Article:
The Cercle de Pondichery was the local club where the elite met every evening for a game of tennis, or a round of bridge, or several rounds of drinks. Babuji, who used to play tennis before he got married, started playing again every evening, and enjoyed it very much.
It was here at the club I was introduced to Dubonnet, a sweet wine, which I really enjoyed, and given a choice, I always went for that. The children were given a treat at the club once a week, the club’s special open toasted sandwich with tomato and onion chutney, which we had never tasted before, or after our time in Pondicherry. It was something different and new and enjoyed by all.
Soon after our arrival in this town, there was a fancy dress party for the children, held in the club. Just to introduce the children to the club, I had Viji, a six-year old, dressed as a South Indian bride,
and Bala, a ten year old then as a bridegroom. Raji was dressed as a gypsy girl. The costumes were a success, and appreciated by all.
Later on there was a fancy dress party for the adults as well, and Babuji and I took part. I was a Malayali woman and wore the traditional white mundu - neriyathu, and Babuji was a Reddiar, with diamond earrings sparkling in his ears.
On the last Saturday of every month, the club used to organise a dinner- dance party which was well attended from the Chief Commissioner downwards. Ninety nine percent of the club members were non-vegetarians. On Saturdays they refrained from non- vegetarian food. Hence accordingly, the dinner used to be announced only after midnight. The music and the dance, starting from 9 pm or 9.30 pm went on into the small hours of the next day.
Though neither of us danced, Babuji and I used to go regularly to listen to the music and watch the others dance. One couple used to do the rock and roll so well that all the other dancers would move back and give them the whole floor. And this couple, the Squires, used to do full justice to this privilege.
Mr. Kripalani was really surprised when he asked me for a dance once, and I told him that I did not dance. His next question was, “Well, then, do you sing?”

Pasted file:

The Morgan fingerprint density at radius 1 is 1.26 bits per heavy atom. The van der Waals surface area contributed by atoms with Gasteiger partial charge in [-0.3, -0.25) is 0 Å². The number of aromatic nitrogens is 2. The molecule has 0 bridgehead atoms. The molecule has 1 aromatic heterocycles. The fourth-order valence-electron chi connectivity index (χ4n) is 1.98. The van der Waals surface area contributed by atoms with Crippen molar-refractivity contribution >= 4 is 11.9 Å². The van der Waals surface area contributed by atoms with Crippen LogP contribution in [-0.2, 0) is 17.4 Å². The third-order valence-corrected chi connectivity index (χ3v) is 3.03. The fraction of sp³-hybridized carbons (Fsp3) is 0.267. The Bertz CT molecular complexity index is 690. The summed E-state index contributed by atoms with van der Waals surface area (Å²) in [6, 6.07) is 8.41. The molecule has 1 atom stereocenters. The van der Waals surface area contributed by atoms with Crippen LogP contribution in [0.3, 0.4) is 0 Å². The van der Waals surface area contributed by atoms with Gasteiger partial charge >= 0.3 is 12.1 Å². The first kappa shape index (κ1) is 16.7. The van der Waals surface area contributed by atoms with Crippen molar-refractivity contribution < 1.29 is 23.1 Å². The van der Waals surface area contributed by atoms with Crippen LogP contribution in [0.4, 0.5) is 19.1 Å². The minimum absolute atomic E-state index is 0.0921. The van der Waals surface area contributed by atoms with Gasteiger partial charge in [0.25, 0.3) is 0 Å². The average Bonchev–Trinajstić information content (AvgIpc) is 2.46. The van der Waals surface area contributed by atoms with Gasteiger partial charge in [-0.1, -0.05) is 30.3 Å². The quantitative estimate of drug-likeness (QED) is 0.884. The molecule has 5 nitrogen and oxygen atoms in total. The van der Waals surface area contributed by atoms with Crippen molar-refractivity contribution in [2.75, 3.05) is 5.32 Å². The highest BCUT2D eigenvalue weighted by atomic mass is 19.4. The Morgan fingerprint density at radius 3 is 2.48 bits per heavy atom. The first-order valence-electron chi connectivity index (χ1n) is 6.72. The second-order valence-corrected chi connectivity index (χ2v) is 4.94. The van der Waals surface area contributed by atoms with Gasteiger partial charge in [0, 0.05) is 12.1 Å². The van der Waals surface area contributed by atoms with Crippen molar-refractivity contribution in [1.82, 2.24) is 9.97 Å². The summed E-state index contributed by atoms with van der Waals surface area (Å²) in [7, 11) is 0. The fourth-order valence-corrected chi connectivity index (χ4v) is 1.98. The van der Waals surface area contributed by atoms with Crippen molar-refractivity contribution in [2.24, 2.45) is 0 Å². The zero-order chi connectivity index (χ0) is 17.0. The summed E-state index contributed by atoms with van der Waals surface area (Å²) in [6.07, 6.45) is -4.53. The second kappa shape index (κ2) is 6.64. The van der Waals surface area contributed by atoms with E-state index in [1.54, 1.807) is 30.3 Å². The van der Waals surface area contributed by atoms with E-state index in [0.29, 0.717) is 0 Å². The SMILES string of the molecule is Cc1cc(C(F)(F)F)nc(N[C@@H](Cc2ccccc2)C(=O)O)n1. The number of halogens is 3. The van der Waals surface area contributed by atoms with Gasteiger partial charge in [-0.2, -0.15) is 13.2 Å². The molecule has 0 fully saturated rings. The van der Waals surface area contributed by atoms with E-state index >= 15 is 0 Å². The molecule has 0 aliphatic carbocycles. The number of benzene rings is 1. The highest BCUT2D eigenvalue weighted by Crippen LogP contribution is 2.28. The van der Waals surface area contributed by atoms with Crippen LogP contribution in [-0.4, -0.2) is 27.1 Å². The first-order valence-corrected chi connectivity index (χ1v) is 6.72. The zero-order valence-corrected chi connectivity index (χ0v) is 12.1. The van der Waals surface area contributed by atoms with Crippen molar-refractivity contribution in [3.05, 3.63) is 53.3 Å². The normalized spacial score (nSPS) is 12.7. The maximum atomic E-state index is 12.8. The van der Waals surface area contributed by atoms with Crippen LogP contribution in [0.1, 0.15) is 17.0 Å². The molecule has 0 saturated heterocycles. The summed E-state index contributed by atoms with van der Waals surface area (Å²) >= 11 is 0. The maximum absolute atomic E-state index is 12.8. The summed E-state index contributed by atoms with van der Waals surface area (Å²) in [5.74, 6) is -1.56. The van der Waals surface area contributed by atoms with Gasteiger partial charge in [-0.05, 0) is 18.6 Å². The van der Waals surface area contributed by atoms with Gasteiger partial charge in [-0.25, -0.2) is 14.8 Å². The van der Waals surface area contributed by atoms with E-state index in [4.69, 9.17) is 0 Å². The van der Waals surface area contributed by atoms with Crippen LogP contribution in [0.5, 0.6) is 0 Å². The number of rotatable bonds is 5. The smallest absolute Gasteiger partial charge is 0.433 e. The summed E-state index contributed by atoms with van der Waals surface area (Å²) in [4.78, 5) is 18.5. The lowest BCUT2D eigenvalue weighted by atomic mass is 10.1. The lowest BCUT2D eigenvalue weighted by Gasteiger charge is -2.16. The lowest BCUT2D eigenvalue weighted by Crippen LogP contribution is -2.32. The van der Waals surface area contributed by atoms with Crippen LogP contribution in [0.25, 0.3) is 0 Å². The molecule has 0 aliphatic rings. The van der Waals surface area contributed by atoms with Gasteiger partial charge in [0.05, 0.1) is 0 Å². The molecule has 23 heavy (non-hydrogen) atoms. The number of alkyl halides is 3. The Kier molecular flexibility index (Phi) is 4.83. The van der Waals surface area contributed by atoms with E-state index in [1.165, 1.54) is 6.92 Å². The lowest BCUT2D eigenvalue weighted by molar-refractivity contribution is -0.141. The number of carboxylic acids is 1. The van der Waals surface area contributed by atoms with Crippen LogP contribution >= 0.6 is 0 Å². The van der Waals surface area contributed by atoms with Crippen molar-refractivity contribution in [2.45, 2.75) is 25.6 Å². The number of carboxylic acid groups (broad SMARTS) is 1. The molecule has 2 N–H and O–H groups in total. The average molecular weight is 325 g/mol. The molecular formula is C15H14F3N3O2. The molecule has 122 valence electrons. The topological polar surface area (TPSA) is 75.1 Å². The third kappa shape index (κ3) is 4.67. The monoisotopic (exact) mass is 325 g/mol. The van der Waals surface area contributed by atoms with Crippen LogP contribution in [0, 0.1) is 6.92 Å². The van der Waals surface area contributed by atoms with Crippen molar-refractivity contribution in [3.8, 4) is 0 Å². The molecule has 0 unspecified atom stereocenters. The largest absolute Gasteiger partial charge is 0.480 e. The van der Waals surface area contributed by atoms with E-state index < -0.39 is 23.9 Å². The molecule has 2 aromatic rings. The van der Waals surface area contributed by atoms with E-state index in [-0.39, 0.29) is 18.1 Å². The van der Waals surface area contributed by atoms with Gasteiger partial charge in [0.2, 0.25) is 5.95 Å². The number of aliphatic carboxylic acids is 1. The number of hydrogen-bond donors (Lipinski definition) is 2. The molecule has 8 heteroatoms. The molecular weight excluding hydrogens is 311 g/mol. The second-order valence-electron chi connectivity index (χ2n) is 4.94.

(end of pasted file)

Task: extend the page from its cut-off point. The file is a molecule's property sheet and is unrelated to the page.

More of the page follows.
“Do you play tennis? Do you play bridge? Do you swim?” were his next questions, to all of which my answer was – “No.”
He was really taken aback, and asked me seriously, “Then how do you manage to survive?”
Mr. Kripalani belonged to the Indian Civil Service cadre, whose members were trained in England in pre-independent years, and these officers were totally anglicized. Well, actually, there are some exceptions to this. And we came to know one of them in Trichy, while we were there for ten months. He was a District Judge there. A Malayali, he was not in the least anglicized, and he and his family were very down-to-earth people. His children and Raji and Bala were good friends, and went to school together. Mr. Kripalani, being a bachelor, and used to his own life-style, could not understand that a housewife with four demanding children and a husband, had plenty of reasons to survive, without any other outside recreations.
What really knocked me out was seeing a whole roasted pig, with a garland round its neck and a nimboo in its mouth as the centrepiece at the non-vegetarian table. Thank goodness I was able to hide my feelings and surprise from showing on my face. I had seen pictures like this in many English magazines, and that saved me.
There was a separate table for the vegetarians – “The Grass Eaters” we were called. Today’s grass eaters, or, shall I say grass smokers, use a different grass.
The club used to hold dinner dance parties for visiting dignitaries too. There were also magic shows, puppet shows and mono-acting shows. Special Christmas parties for the children were held, too. All told, the club life was enjoyed by everybody. It was a kind of life which we had never experienced before, or after our Pondy life.
In Pondicherry we were one in a hundred. Coming back to Delhi, we were just one in a million.